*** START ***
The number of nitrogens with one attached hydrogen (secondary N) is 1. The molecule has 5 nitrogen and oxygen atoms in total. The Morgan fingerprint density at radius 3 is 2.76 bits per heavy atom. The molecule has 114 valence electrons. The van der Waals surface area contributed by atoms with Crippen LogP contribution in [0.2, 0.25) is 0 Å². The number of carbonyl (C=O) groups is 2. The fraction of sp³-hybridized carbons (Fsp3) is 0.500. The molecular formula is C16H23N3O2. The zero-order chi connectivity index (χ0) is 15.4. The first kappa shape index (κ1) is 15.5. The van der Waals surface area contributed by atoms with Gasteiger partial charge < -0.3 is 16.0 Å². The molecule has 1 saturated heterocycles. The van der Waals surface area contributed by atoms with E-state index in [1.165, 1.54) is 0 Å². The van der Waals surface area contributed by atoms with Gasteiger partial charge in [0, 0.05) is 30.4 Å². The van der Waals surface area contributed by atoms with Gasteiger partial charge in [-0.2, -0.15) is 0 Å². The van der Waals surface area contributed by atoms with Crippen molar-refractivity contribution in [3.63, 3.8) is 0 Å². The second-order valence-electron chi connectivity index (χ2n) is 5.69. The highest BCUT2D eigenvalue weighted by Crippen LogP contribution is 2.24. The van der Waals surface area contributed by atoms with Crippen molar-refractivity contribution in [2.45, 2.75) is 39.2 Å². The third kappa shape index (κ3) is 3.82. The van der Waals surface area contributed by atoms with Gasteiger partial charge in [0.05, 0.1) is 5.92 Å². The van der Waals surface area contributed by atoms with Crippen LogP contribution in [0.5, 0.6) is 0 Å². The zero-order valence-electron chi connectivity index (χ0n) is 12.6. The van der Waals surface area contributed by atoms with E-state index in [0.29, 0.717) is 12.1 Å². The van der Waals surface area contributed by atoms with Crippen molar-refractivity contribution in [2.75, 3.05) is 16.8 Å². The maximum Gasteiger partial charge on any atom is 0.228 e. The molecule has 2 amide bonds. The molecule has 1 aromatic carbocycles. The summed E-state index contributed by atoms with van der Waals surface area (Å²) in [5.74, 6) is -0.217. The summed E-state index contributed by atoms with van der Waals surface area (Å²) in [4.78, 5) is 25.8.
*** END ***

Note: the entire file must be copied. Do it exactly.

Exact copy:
The number of nitrogens with one attached hydrogen (secondary N) is 1. The molecule has 5 nitrogen and oxygen atoms in total. The Morgan fingerprint density at radius 3 is 2.76 bits per heavy atom. The molecule has 114 valence electrons. The van der Waals surface area contributed by atoms with Crippen LogP contribution in [0.2, 0.25) is 0 Å². The number of carbonyl (C=O) groups is 2. The fraction of sp³-hybridized carbons (Fsp3) is 0.500. The molecular formula is C16H23N3O2. The zero-order chi connectivity index (χ0) is 15.4. The first kappa shape index (κ1) is 15.5. The van der Waals surface area contributed by atoms with Gasteiger partial charge < -0.3 is 16.0 Å². The molecule has 1 saturated heterocycles. The van der Waals surface area contributed by atoms with E-state index in [1.165, 1.54) is 0 Å². The van der Waals surface area contributed by atoms with Gasteiger partial charge in [0, 0.05) is 30.4 Å². The van der Waals surface area contributed by atoms with Gasteiger partial charge in [-0.2, -0.15) is 0 Å². The van der Waals surface area contributed by atoms with Crippen molar-refractivity contribution in [3.63, 3.8) is 0 Å². The second-order valence-electron chi connectivity index (χ2n) is 5.69. The highest BCUT2D eigenvalue weighted by Crippen LogP contribution is 2.24. The van der Waals surface area contributed by atoms with Crippen molar-refractivity contribution in [2.45, 2.75) is 39.2 Å². The third kappa shape index (κ3) is 3.82. The van der Waals surface area contributed by atoms with Gasteiger partial charge in [0.05, 0.1) is 5.92 Å². The van der Waals surface area contributed by atoms with Crippen LogP contribution in [0.5, 0.6) is 0 Å². The zero-order valence-electron chi connectivity index (χ0n) is 12.6. The van der Waals surface area contributed by atoms with E-state index in [0.29, 0.717) is 12.1 Å². The van der Waals surface area contributed by atoms with Crippen molar-refractivity contribution in [2.75, 3.05) is 16.8 Å². The maximum Gasteiger partial charge on any atom is 0.228 e. The molecule has 2 amide bonds. The molecule has 1 aromatic carbocycles. The summed E-state index contributed by atoms with van der Waals surface area (Å²) in [5.74, 6) is -0.217. The summed E-state index contributed by atoms with van der Waals surface area (Å²) in [4.78, 5) is 25.8.